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How does Windows compare with MacOS or Linux for Dev-ex now?

April 17, 2021

Till pretty recently, if I had to write some code, I wouldn’t touch Windows with a 6 foot pole. I’ve written code on MacOS or Ubuntu most of my brief-so-far career, but I’ve given windows a serious shot, and, it’s just not worked out for me. The Command Prompt, or even Powershell, are just miles and miles away from what iTerm 2 on MacOS can offer. Or similar Ubuntu terminals. And then there’s shells like Zsh (especially with oh-my-zsh!) or Fish that are just so amazing! Not to mention tht Ubuntu’s apt, or snap, and MacOS’s Homebrew (also on Ubuntu now) are exceptionally loaded package-managers. Chocolatey on Windows really doesn’t come close.

But, what do I exactly mean by that? Why is CMD or Powershell miles away? Why do I like Z-Shell over the Windows shell? And is my mind changed with the introduction of the Windows Terminal?

I’ll try to elaborate on that, and you can reach out to me on Twitter with questions, complaints, or corrections.

First, the terminal

I’ve used about half a dozen terminals so far. On MacOS, it’s been Apple Terminal, and then iTerm2 for most of my time.

The level of customization that they offer is incredible, they allow you to export/import themes, keybindings, and they support an incredible number of settings and tweaks to make the terminal truly your own.

iTerm2 goes far beyond the capabilities of Apple Terminal by introducing features like Window Splitting, more powerful theming, built-in autocompletion(!!!), open links or files from URLs in the terminal, really solid integration with Z Shell, etc.

Command Prompt does not offer any of that! You have some absolute barebones theming with a handful of colours, but, it’s extremely barebones!

There’s Cmder, which is honestly quite decent, but, it tries to build on top of the existing CMD stuff, which feels very obvious when you use it, and, it’s just not as smooth an experience.

Now, Windows Terminal is worth talking about. It’s quite configurable, works really well with WSL, has many of the iTerm2 features, including importable themes, window splitting, and a few other things, supports custom fonts or ligatures well enough for me, it’s a pretty great experience. Never going back to CMD or Cmder after this. And, this is probably the biggest difference in recent times that I’ve experienced regarding being able to develop on windows.

It does help that it works really well with WSL, so my zsh profiles that I was using on Ubuntu or MacOS, can be used as-is on Windows, and any fancy symbols and stuff that I used will work mostly the same way. It really has gotten much better.

Then, the shell

While the bash shell is quite good, the ecosystem of Z Shell is straight-up incredible!. Have you seen oh-my-zsh? It has its own plugin and theming system which is just so crazy! Here, take a look at some of the prompt themes with oh-my-zsh that require almost zero configuration.

Several oh-my-zsh themed prompts

This plugin is my favorite: Powerlevel10k

Your prompt can change depending on what commands you’re running, what project directory you are in, etc.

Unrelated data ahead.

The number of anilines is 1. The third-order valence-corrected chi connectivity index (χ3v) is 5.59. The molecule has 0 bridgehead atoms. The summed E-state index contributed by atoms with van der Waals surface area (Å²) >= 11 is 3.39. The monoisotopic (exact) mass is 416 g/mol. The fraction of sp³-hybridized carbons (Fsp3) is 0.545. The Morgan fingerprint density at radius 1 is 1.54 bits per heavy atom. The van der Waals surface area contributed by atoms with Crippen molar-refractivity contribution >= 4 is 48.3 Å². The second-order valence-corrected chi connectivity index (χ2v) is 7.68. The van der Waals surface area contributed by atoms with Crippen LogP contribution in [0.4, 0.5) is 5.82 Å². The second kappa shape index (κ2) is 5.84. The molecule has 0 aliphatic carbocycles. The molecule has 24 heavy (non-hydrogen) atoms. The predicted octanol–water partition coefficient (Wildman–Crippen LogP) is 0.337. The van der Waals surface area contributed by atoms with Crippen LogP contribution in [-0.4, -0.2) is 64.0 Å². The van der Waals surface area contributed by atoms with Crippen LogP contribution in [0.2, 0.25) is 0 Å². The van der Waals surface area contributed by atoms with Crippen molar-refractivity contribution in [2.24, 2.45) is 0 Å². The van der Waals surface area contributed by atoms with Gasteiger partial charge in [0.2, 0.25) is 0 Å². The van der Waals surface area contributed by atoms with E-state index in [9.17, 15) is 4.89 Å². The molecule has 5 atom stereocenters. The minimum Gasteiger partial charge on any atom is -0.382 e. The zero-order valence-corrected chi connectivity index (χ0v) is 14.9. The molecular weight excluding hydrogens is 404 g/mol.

For example: If you were in a node or npm/yarn based project directory, the right side of the prompt may show you the current node/npm/yarn version.

There’s also Fish shell that has a ton of advanced features, a lot of them being present in Zsh too, but I’ve not used it in a while, not since most of the features that I personally cared about were brought to Zsh as well.

You can do a very limited version of any of this in CMD. Though, if you’re running Windows Terminal, a lot more is possible when you’re inside WSL, but, not so much within Windows itself. CMD inside WSL doesn’t handle all the fanciness well enough.

Lastly, the ecosystem

Now, one of the major factors for folks working on any platform is, availability and ease-of-install of tools or packages.

You want to be able to install apache, node, or cowsay as painlessly and quickly as possible. You want the same ease of install even if your package happens to be a bit more obscure, and that’s only possible if your desired package is in the package registry at all.

Here’s a list of the popular package managers for each OS with their package counts (May 2021):

  • apt: 78406
  • macports: 26381
  • brew: 5700
  • chocolatey: 8459

Here, apt is miles head. MacOS has macports and brew, for a total of ~32k packages. Chocolatey used to be the only package manager on Windows, and with 8.5k packages, it’s a bit limited, but honestly, it’ll have most packages that someone needs.

Windows is already getting a first-party package manager called Winget, but it’s new, and time will tell how well it flies. I’m hoping pretty well.

As of today, the situation with packages on windows is much better than it used to be. There was a time when you had to install things using installers, for software that you’d use a package manager for in other systems, it wasn’t a very uniform experience.

Final notes

Today, I think that Windows works pretty well for software development as far as my use-cases go, which is Web Development. WSL has been a game-changer since it came out, and Windows terminal removes the last pain point with achieving the Linux experience on Windows to a great extent.

Windows itself needs a little more polish to be as smooth an experience as MacOS, but folks who haven’t used MacOS won’t really be bothered.

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